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Geographical adjectives ending in -s

The suffix -s /s/ appears in a variety of adjectives (see here); a special use is in geographical adjectives such as Amsterdams Amsterdam, Haags from/of The Hague, Catalaans Catalan.

A noteworthy property of this suffix is that it often attaches not to the name of the place or region it refers to, but to the inhabitant name, witness Amerika America > Amerikaan American citizen > Amerikaans American and Palestina Palestine > Palestijn (a) Palestinian > Palestijns Palestinian. Yet, the meaning of the adjectives relates to the place and not to the inhabitant: Turks Turkish means 'from Turkey', 'belonging to Turkey' or 'associated with Turkey', not 'like a Turkish person'.

Geographical adjectives generally have a relational meaning, which implies that they are not gradeable. If such an adjective is used in comparation, the meaning is coerced from relational to qualifying ('typical of X'): de meest Amsterdamse straat the street most typical of Amsterdam. Read more here for other examples of this effect.

[+]General properties, input, stratum, productivity

Geographical adjectives in -s are productive with names of cities and countries, whether from the native placename vocabulary or beyond. If there is an established inhabitant name, the affix attaches to this name, unless it ends in -er, -(en)aar, -(e)ling or -ing. This results in two possible scenarios:

a) Inhabitant name ends in -er, -(en)aar, -(e)ling or -ing

Table 1
Place name Inhabitant name Geographical adjective
Berlijn Berlin Berlijner Berlijns
Leiden Leyden Leidenaar Leids
Brugge Bruges Bruggeling Brugs
Vlaanderen Flanders Vlaming Vlaams

b) Other type of inhabitant name

Table 2
Place name Inhabitant name Geographical adjective
Letland Latvia Let Lets
Denemarken Denmark Deen Deens
Chili Chile Chileen Chileens
Zeeland Zeeland Zeeuw Zeeuws
The affix -s is not available when the place name ends in -ië and the inhabitant name in -iër, as in Australiër Australian, Indonesiër Indonesian and Libiër Libyan. In these cases, the adjective is formed with -isch (read more here). Other adjectives that take -isch instead of the expected -s are Russisch Russian, Saksisch Saxon and Koerdisch Kurdish.

In other cases, the adjective is idiosyncratic; examples are Europa Europe > European (a) European > Europees European or Spanje Spain > Spanjaard Spaniard > Spaans Spanish.

Geographical adjectives based on inhabitant names already ending in -s constitute an interesting case, as in Fries (a) Frisian. Here the inhabitant name and the adjective are homophonous; however, they behave differently when inflected, compare de Friezen /də frizən/ the Frisians and Friese paarden /frisə pardən/ Frisian horses. In the inhabitant name, the sibilant retains its original voiced quality, while in the adjective it is devoiced by the adjectival /s/ which is then deleted by degemination.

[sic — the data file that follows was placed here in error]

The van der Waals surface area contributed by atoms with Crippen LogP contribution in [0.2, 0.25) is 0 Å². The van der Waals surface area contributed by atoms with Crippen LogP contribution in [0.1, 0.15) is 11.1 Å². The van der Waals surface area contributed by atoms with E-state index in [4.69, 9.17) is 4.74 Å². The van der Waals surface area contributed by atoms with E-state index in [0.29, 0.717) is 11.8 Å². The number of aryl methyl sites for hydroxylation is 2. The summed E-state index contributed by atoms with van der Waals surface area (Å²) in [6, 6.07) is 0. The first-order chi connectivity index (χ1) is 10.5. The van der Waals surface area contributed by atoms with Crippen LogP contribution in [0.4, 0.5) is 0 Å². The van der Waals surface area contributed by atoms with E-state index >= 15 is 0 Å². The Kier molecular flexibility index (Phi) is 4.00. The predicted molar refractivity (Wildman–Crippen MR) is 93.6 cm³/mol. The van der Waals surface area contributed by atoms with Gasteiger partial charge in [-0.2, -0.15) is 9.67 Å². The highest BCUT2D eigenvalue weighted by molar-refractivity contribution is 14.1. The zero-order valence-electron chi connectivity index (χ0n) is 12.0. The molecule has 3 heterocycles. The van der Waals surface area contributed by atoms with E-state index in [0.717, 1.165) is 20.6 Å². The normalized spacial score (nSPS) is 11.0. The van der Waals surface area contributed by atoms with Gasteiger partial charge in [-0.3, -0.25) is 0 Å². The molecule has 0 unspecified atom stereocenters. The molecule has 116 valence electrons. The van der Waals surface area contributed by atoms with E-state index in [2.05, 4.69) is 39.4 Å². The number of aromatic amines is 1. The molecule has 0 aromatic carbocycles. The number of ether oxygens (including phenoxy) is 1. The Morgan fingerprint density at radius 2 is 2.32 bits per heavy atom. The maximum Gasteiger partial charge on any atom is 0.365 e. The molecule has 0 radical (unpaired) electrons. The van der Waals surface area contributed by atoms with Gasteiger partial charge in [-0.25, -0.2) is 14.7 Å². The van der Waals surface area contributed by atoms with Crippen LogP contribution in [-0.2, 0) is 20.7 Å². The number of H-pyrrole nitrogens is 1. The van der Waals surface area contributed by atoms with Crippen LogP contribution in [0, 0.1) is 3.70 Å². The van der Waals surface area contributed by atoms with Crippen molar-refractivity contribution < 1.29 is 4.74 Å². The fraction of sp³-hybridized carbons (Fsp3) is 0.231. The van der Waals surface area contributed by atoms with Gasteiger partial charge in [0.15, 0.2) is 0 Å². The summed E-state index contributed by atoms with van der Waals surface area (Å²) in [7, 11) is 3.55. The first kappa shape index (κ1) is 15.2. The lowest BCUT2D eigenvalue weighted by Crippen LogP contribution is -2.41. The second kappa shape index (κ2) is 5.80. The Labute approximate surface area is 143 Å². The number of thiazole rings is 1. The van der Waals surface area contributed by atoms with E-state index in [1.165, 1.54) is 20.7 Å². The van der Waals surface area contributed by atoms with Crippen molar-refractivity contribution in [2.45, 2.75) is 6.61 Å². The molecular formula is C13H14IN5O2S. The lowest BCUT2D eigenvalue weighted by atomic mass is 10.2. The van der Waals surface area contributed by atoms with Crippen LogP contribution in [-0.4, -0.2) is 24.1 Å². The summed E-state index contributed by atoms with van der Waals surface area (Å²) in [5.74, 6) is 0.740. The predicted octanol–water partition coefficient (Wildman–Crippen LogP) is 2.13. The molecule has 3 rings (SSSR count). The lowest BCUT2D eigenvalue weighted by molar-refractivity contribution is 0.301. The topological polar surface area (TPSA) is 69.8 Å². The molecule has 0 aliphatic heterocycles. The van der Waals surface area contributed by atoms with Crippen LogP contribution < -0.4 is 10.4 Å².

Geographical adjectives inflect normally: they take schwa under the usual conditions (see here):

Example 1

a. een Griek-s eiland
INDF Greek-N.SG island(N)SG
a Greek island
b. een Griek-se salade
INDF Greek-C.SG salad(C).SG
a Greek salad
c. Griek-se woord-en
Greek-PL word-PL
Greek words

The geographical adjectives refer to a property connected with the place name, roughly: 'from X', 'belonging to X' or 'associated with X'. This means that the inhabitant name that often serves as the base only contributes to the form, not to the meaning of the adjective (Booij 1988). Generally speaking, all geographical adjectives are relational adjectives, which means that they express an absolute property and cannot be used in the comparative and the superlative. If a geographical adjective is used in comparation, with a modifier or with the negative prefix on-, the meaning shifts to qualifying, translatable as 'typical for X'. This process is known as coercion(Pustejovsky 1991), (Pustejovski 1995), (Jackendoff 1997), (Booij 1988), (Booij 2005). Examples are:

Example 2

a. Amerikaanser kon hij er niet uitzien
He couldn't have looked more American
b. zij is erg Nederlands geworden
She's become very Dutch
c. een on-Nederlandse opvatting
an opinion untypical of the Netherlands
[+]Phonological properties

The suffix -s does not influence the stress of the base word.

[+]Morphological potential

Many geographical adjectives ending in -s can be nominalized by means of conversion, resulting in the name for the relevant language: Bulgaars Bulgarian > Bulgaars Bulgarian language. Moreover, they serve as input for nominalization with the suffix -se, resulting in female inhabitant names: Hongaars Hungarian > Hongaarse Hungarian woman. Nominalization with -heid is unusual, but possible. Lastly, -s adjectives can be prefixed with on-, as demonstrated in (2c) above.

  • Booij, Geert1988Polysemie en polyfunctionaliteit bij denominale woordvormingSpektator17268-276
  • Booij, Geert1988Polysemie en polyfunctionaliteit bij denominale woordvormingSpektator17268-276
  • Booij, Geert2005The grammar of words. An introduction to linguistic morphologyOxford textbooks in linguisticsOxfordOxford University Press
  • Jackendoff, Ray1997The architecture of the language facultyCambridge Mass.MIT Press
  • Pustejovski, James1995The Generative LexiconMIT Press
  • Pustejovsky, James1991The Generative LexiconComputational Linguistics17(4)409-441